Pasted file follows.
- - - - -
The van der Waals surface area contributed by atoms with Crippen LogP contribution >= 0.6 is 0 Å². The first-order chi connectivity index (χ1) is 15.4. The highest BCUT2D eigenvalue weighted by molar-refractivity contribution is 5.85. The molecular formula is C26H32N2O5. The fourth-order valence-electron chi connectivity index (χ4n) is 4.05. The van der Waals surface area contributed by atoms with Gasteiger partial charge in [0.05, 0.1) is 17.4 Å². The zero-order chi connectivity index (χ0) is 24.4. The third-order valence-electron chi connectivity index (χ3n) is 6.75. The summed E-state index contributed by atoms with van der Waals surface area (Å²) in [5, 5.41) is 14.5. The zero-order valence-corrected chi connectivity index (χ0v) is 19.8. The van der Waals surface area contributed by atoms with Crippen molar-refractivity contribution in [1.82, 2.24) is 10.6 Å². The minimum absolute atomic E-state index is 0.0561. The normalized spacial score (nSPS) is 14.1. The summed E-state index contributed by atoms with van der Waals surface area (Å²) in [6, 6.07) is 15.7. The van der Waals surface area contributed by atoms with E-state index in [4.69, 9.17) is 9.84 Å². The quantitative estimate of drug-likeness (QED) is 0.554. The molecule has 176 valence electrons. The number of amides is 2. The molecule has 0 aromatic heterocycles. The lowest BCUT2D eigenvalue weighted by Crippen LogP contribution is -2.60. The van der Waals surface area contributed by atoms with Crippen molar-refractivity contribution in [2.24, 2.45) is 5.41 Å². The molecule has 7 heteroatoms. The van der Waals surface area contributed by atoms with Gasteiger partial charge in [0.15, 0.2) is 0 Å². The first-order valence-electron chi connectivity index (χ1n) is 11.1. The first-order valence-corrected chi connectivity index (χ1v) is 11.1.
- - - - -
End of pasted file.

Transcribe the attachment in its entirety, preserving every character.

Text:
The van der Waals surface area contributed by atoms with Crippen LogP contribution >= 0.6 is 0 Å². The first-order chi connectivity index (χ1) is 15.4. The highest BCUT2D eigenvalue weighted by molar-refractivity contribution is 5.85. The molecular formula is C26H32N2O5. The fourth-order valence-electron chi connectivity index (χ4n) is 4.05. The van der Waals surface area contributed by atoms with Gasteiger partial charge in [0.05, 0.1) is 17.4 Å². The zero-order chi connectivity index (χ0) is 24.4. The third-order valence-electron chi connectivity index (χ3n) is 6.75. The summed E-state index contributed by atoms with van der Waals surface area (Å²) in [5, 5.41) is 14.5. The zero-order valence-corrected chi connectivity index (χ0v) is 19.8. The van der Waals surface area contributed by atoms with Crippen molar-refractivity contribution in [1.82, 2.24) is 10.6 Å². The minimum absolute atomic E-state index is 0.0561. The normalized spacial score (nSPS) is 14.1. The summed E-state index contributed by atoms with van der Waals surface area (Å²) in [6, 6.07) is 15.7. The van der Waals surface area contributed by atoms with E-state index in [4.69, 9.17) is 9.84 Å². The quantitative estimate of drug-likeness (QED) is 0.554. The molecule has 176 valence electrons. The number of amides is 2. The molecule has 0 aromatic heterocycles. The lowest BCUT2D eigenvalue weighted by Crippen LogP contribution is -2.60. The van der Waals surface area contributed by atoms with Crippen molar-refractivity contribution in [2.24, 2.45) is 5.41 Å². The molecule has 7 heteroatoms. The van der Waals surface area contributed by atoms with Gasteiger partial charge in [0.15, 0.2) is 0 Å². The first-order valence-electron chi connectivity index (χ1n) is 11.1. The first-order valence-corrected chi connectivity index (χ1v) is 11.1.